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Greetings everyone, and welcome back to Daily Bread. We're following Paul's
first missionary journey as he brings the Good News of Jesus to the
Gentiles, and we pick up our study today with Paul and Barnabas in Iconium.
The city that was then called Iconium, is now in modern day Turkey. Imagine
all the traveling these guys did ... It must have taken them weeks to get
from one place to another. Many times they traveled by boat but mostly by
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They went together
into the Jewish synagogue there and a great number of both the Jewish and
the Greeks believed. But the unbelieving Jewish people stirred up the
Gentiles, and made their souls bitter against Barnabas and Paul. So they
remained there a long time, speaking boldly in the name of the Lord, and God
spoke through them, giving testimony to the Word of His Grace, and allowed
them to show signs and miracles with their hands. Most of the city, however
was divided, and part of them listened to the Jewish people, and part
believed the apostles.
Daily Bread Crumb time!
In the Gospels, the term apostle is used to identify one of Jesus' twelve
original disciples. Those twelve were the closest to Jesus of anyone, and
were appointed by Him to be His apostles. The word apostle here, and
elsewhere in the New Testament refers to those sent on a mission to preach
the gospel, so that's why Luke is referring to Barnabas and Paul as
apostles, and in Paul's writings you'll find that Paul refers to himself as
an apostle. An apostle therefore is one assigned the task of preaching the
Word. In short ... A Shepherd.
Gentiles and the Jewish people with their rulers planned to abuse them in
hostility and stone them, but they were aware of it, so they fled to Lystra
and Derbe, cities of Lycaonia and into the region surrounding, and they
preached the Gospel there. (These cities all are in what is now modern day
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In Lystra there
was a man, lame on his feet, being crippled since birth, and had never
walked. He heard Paul speak, and Paul, intently watching him and seeing
that he had faith to be healed, said loudly, Stand up on your feet. And
he leaped and walked. When the people saw what Paul had done, they lifted up
their voices, saying in their own language, The gods have come down to us in
the likeness of men.
They called Barnabas,
Jupiter; and Paul, Mercurius, (Mercury) because he was the chief speaker.
(These people apparently worshiped planets.) Then the priest of Jupiter, who
was outside the city gates, brought oxen and garlands to the gates, and
wanted to offer sacrifice with the people. Of course, the apostles didn't
know the language of the people, so they had no idea that they were planning
to offer sacrifice to them instead of God. When Barnabas and Paul learned
about it, they were so upset that they tore their clothes, and ran in among
the people, crying out, and saying, Sirs, why are you doing these things? We
also are men, just like you, and preach to you that you should turn away
from these worthless things (idol worship) to the living God, which made
heaven, and earth, and the sea, and all things that are in them: (including
the planets) Who in the past allowed all nations to walk in their own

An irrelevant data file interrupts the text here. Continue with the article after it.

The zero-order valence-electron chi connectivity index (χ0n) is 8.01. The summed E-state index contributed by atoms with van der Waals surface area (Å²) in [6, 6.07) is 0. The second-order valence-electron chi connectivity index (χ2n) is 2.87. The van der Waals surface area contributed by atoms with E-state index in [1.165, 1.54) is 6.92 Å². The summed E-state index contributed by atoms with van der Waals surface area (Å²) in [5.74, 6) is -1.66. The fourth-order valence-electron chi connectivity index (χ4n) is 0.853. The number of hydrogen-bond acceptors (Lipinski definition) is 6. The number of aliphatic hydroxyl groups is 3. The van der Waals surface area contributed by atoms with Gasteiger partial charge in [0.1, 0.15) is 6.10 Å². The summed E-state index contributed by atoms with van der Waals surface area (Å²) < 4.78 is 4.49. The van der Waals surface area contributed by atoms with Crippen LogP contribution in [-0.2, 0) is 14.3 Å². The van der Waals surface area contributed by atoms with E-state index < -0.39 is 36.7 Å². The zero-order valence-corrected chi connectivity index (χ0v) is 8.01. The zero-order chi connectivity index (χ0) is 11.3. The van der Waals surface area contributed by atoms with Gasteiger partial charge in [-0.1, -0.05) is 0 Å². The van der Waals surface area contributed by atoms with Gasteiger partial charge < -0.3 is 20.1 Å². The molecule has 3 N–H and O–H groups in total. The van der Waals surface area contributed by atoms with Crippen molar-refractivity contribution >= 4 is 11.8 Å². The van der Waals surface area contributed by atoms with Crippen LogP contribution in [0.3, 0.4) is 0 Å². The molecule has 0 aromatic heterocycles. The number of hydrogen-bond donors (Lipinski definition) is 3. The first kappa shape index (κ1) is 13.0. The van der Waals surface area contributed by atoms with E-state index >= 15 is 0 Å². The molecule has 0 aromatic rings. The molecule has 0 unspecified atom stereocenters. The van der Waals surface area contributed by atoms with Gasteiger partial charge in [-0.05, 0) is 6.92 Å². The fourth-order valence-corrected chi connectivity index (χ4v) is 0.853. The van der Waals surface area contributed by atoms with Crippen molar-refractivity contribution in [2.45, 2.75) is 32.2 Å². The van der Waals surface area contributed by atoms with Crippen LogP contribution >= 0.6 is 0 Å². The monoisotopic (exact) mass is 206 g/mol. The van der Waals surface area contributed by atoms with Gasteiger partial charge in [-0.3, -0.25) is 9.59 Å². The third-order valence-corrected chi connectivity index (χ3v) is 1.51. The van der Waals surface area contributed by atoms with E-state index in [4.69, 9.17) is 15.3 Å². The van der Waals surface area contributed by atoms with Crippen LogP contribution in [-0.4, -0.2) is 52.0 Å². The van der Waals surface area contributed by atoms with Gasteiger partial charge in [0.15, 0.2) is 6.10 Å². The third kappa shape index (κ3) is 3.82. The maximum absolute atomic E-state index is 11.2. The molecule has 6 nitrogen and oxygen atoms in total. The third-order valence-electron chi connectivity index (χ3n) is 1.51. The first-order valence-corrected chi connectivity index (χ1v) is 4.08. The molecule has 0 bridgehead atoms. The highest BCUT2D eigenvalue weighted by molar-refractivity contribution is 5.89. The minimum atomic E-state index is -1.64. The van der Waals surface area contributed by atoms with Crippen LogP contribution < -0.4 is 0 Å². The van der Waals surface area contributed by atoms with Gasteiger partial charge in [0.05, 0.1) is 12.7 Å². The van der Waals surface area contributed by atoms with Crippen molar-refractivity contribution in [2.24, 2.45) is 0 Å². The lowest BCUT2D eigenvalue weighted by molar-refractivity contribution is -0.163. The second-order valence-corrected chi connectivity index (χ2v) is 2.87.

ways. Nevertheless He made Himself known. In that, He did good, and He gave
us rain from heaven, and fruitful seasons, filling our hearts with food and
gladness. By saying these things, they barely stopped the people, so they
wouldn't sacrifice to them.
Jewish people from Antioch and Iconium came there and persuaded the people
against them, and these same people that wanted to worship him stoned Paul,
and dragged him out of the city, presuming that he was dead. But, as the
disciples stood around him, he rose up, and came into the city: and the next
day he left with Barnabas to Derbe.
When they had
preached the Gospel to that city, and had taught many, they returned again
to Lystra, and to Iconium, and Antioch, strengthening the souls of the new
disciples, and urging them to continue in the faith, and teaching them that
we must endure a lot of tribulation to enter into the kingdom of God. They
appointed elders for them in every church, and prayed and fasted with them,
then they commended them to the Lord, in whom they believed. (They were
setting up Spiritual Churches in different regions).
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After that, they
passed throughout Pisidia, and they came to Pamphylia. And when they had
preached the Word in Perga, they went down into Attalia, and from there they
sailed to Antioch, from where they had been commissioned to the grace of God
for the work that they fulfilled. (Be sure to check out the
C-O-O-L Bible Maps as to
find out where all these cities are!) When they arrived, and had gathered
the church together, they told all about what God had done with and for
them, and how He had opened the door of faith to the Gentiles. And they
remained there a long time with the disciples.
That was some
eventful journey, wouldn't you say? You have to give Paul credit, and pray
for the kind of devotion he had. Many people being stoned to the point of
being left for dead would put up their hands, shake their head and say, This
job isn't for me. In fact, many Christians today find peer pressure enough
opposition to let their Faith be less than enthusiastic. We should be more
like Paul and ask ourselves, Do I need to pick myself up, dust myself off,
and charge in once again with even more fervor for the Lord? Then give
yourself an emphatic, YES, and with prayer and newly strengthened faith,
(which we need daily) go do something significant for the Lord.
When we come back,
we'll discover more adventures of the apostles, right here at Daily Bread.
Be sure to join in for more fun and fellowship!